Down Syndrome-Related Arthritis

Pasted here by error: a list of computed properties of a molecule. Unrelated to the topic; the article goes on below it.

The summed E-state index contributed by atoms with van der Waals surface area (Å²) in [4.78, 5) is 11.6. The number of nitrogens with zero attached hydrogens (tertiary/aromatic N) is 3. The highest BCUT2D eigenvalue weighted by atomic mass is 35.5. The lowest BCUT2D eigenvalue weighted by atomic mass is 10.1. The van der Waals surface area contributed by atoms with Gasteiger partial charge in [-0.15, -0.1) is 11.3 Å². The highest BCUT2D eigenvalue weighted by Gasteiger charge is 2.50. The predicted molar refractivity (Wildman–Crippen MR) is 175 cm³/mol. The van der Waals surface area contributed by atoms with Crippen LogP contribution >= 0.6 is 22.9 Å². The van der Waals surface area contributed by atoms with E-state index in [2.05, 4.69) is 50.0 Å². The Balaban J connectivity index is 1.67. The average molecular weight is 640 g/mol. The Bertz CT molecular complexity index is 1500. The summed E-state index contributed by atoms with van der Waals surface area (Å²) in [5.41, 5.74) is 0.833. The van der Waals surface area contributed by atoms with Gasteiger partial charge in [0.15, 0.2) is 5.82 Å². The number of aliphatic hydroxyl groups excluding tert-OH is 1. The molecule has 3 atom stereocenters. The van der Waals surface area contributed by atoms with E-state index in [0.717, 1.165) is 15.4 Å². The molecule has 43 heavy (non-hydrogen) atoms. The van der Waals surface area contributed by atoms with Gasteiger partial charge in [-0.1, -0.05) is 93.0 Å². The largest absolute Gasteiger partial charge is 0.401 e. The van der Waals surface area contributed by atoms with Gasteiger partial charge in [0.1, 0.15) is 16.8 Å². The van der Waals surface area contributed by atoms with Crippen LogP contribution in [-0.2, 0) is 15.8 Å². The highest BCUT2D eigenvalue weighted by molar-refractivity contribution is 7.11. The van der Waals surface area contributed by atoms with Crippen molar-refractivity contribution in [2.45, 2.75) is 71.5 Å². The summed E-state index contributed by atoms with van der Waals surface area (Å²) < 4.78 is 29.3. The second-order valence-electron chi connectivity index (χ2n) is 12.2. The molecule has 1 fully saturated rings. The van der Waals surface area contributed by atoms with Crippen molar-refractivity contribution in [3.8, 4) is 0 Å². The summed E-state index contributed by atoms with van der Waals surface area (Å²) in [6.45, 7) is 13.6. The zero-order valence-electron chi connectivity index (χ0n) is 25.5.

This study is investigating the Immunology and Histopathology of Inflammatory Arthritis in Children with Down syndrome. Approximately 110 babies with Down syndrome are born in Ireland each year, making Ireland’s birth rate of children with Down syndrome the highest in Europe. A variety of medical conditions and immunological abnormalities are associated with Down syndrome. Immune dysregulation predisposes children with Down syndrome to high frequencies of haematologic malignancies, increased susceptibility to infections, and, most remarkably, a high incidence of autoimmune diseases, including arthritis. DA is an inflammatory joint condition affecting children with Down syndrome. The NCPR at OLCHC provides care to 40 children with DA, the largest reported cohort worldwide, led by Dr Charlene Foley and Dr Orla Kileen, whose research has demonstrated that the prevalence of DA is 18-21 times greater than Juvenile Idiopathic Arthritis (JIA) (JIA prevalence 1/1000).  From a clinical prospective they have also shown that patients with DA have significantly higher restricted joint count (RJC) than that observed in the JIA with erosive joint damage higher in DA (29%) compared with JIA (10%). These data suggest that DA is associated with greater joint damage and functional disability. Given the differing clinical pictures of DA versus JIA, we hypothesised that DA is distinct from JIA in terms of immunology, histolopathology and genetics. To examine these potential underlying mechanisms a coordinate translational approach between the NCPR (Clinical assessments), Molecular Rheumatology (TCD) (Immunophenotyping/function and histopathology) and CAR-UCD (Genetics) has been established. Biologic samples from matched DA, JIA, T21 and HC patients have been collected, and current ongoing studies involve phenotypic and functional characterisation of specific immune cell populations in the four distinct cohorts, in addition to histopathology and transcriptomics, outputs of which may identify key mechanisms that are distinct in DA.  This work is being performed by Dr Charlene Foley, with Dr Mary Canavan and Dr Achilleas Floudas (Molecular Rheumatology, (TCD). The Genetics approach is being performed with Prof Gerry Wilson Group CAR-UCD. Determining if DA is distinct from polyarticular JIA will lead to pathogenic insights and potentially improved therapeutic approaches. This project is funded by Down Syndrome Ireland, Arthritis Ireland and the National Children’s Research Centre.

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